|Image by Jake – Thanks to flickr|
John Peel was, without doubt, one of Britain’s most loved broadcasters at the time of his death.
John was working in, of all places, Peru when he had a heart attack in the historic Inca city of Cuzco.
The date was the 25th of October 2004.
So what was it about John that made his death such a historically sad event? – you don’t have to look far for the answer to that. His path to what we would now call “celebrity” status was fairly typical at the time – although I’m pretty sure that John would never have regarded himself as a celebrity as such.
John Peel – A Journey From Pirate Radio Ships To The BBC
John Peel was a famous and very talented man who helped hundreds of artists and bands to find acceptance and, yes, fame, as he carved out an enviable career – first with so-called “pirate” radio, (he worked for Radio London, albeit for a few short months), and later with the BBC.
What made John different is that he was willing to push the boundaries and give a “leg up” to bands that would otherwise simply fallen by the wayside. He is famous for many things but one of them is the fact that he played both sides of Mike Oldfield’s debut album, the ground-breaking “Tubular Bells” in full, on his BBC radio show.
Mike Oldfield himself acknowledges that this exposure played a major part in making the album the multi-million seller that it became. By a process of extrapolation you could therefore put forward an argument that John Peel gave a head start to Richard Branson and the Virgin empire – Richard himself acknowledges that Tubular Bells was the catalyst that helped launch Virgin Records into the big time.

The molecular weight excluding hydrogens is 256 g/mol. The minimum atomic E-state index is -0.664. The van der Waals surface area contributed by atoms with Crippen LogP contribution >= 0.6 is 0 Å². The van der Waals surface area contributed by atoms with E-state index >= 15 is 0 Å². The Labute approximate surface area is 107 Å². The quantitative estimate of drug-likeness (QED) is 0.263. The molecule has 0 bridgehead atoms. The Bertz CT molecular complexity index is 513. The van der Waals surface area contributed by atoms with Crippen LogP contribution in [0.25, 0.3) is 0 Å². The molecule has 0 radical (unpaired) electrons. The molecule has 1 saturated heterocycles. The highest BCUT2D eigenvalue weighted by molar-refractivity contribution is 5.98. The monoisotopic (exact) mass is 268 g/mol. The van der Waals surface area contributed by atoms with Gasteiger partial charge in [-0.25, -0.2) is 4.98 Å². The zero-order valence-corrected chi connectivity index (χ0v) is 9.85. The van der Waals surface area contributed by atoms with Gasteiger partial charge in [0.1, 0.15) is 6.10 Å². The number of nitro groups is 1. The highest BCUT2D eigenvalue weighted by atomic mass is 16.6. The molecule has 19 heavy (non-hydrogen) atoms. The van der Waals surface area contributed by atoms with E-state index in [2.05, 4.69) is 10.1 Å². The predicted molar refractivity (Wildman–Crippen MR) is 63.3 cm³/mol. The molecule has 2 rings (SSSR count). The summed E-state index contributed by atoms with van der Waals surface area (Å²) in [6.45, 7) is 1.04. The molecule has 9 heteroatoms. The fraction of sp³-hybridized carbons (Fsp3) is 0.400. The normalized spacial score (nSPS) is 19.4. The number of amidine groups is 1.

John Peel was the man that brought us bands we would never otherwise have heard. Captain Beefheart and the Magic Band, for example, owe their UK popularity, limited as it was, to John Peel being the only UK DJ, as far as I know, who ever played tracks from their albums on the BBC – most notably “Troutmast Replica” which was always going to be a hard sell in 1960’s Britain.
I always believed in what John was doing – providing a platform for upcoming artists to perform to a large audience. He made music from all types of artist accessible to all. I’m sure he had his favourites and that occasionally there were artists on his playlist that he might not have liked that much but that never seemed to affect his even-handedness. If you had talent and were passionate about what you did, he would give you a chance. That’s why I, and thousands of others, loved him.
So it came as a very pleasant surprise when, during a visit to a friend in Suffolk, she suggested that we visit the The John Peel Centre for Creative Arts, which is located in the Suffolk town of Stowmarket, close to where John and his family lived.
Much more than just a dusty old memorial, this vibrant centre still does a large part of the work that John did when he was alive – it provides a platform for “lesser known” artists to perform and gain that vital experience of playing live in front of a real audience.
It was around midday in the middle of the week when we turned up and, although the place was technically closed we were invited in by one of the volunteers that runs the place and given the tour, made welcome and invited to look around and stay as long as we wanted.
Upstairs there is a bar with a full size photograph of Johns legendary record collection forming the front of the bar. It looked so realistic that I actually tried to look at one of the album sleeves by pulling it from the “rack”. Of course, I couldn’t – it was just an image.
Apparently the actual collection is still located at John’s former home, still in the process of being cataloged. As the collection is reputed to consist of more than 26,000 albums, that could take some time.
All in all I just wanted to say that my visit to the centre somehow rekindled my enthusiasm for what john did and achieved. The music business has changed so much that it would be difficult to replicate what John did all those years ago. The exposure given to an artist i still important but it has as much to do with their “presence” on social media and music websites as it does on the action of DJ’s.
John was a true man of the people and a man of his time and it is in that way that I shall remember him.